Truman by David McCullough:
He could come and go as he pleased now, and mostly it was go, on Blue Ridge Boulevard to Independence. Rolling through the shaded streets of Independence on a spring Sunday, wearing a sporty new cap, a fresh white shirt and proper Sunday necktie, the top down on the car, its brass all polished, he would never be taken for a hayseed. Bess and three or four others would pile into the “machine,” off with him for an afternoon of fishing on Blue River or a picnic at the waterworks beside the Missouri at Sugar Creek. Or Harry would treat them to “a spin” in the country.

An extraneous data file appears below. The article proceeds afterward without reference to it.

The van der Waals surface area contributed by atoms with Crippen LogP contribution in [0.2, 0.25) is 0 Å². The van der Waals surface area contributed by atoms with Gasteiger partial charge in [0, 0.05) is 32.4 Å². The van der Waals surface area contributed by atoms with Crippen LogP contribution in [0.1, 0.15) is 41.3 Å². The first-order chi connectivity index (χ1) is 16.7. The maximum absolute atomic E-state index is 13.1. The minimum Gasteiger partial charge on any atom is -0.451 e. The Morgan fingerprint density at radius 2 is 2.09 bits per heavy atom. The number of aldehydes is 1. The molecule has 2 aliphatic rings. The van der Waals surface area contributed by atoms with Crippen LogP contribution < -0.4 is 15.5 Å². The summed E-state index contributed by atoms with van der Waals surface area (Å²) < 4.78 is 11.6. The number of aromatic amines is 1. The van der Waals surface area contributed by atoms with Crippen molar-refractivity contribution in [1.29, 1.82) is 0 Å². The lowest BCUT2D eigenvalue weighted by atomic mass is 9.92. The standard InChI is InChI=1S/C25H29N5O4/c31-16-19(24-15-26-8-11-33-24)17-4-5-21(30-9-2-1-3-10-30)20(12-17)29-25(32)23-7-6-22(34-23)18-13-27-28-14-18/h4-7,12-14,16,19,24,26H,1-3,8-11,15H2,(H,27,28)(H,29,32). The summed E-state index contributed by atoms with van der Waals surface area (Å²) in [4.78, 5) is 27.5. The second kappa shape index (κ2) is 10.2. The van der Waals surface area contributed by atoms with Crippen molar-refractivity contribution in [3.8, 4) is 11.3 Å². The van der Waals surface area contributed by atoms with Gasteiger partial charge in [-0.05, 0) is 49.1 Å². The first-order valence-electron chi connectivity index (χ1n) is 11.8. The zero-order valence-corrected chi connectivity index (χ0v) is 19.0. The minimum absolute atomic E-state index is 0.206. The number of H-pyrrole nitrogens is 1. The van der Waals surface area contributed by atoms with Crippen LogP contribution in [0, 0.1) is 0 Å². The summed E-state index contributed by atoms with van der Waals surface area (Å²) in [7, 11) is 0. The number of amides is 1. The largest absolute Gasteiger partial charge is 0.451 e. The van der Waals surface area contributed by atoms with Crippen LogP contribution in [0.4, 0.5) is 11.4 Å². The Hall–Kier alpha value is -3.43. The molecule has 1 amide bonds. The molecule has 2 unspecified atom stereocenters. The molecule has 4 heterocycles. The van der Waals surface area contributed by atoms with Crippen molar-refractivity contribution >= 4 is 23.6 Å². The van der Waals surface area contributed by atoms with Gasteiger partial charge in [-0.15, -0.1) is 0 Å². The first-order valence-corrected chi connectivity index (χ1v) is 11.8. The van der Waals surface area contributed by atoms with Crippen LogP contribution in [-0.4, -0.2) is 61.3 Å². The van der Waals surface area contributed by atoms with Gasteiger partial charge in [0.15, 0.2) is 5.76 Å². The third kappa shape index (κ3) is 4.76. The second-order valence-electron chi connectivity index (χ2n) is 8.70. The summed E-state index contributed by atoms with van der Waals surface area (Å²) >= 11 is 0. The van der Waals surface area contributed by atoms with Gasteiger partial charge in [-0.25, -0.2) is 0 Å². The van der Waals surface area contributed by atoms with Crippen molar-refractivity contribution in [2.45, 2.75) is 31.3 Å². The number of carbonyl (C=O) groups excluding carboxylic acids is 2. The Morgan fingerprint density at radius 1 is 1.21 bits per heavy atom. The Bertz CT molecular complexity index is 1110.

He had a gang again, as he had not since boyhood. Besides Bess and the Noland sisters, there were Bess’s two brothers Frank and George and their best girls, Natalie Ott and May Southern. Harry and his car were the center of attention. They would all pose for pictures with the car, Harry at the wheel. Harry was always good company, said May Southern, who would soon marry Bess’s brother George. Harry, she said a lifetime later, never complained about anything unless there were onions in the potato salad. “Harry didn’t like onions.”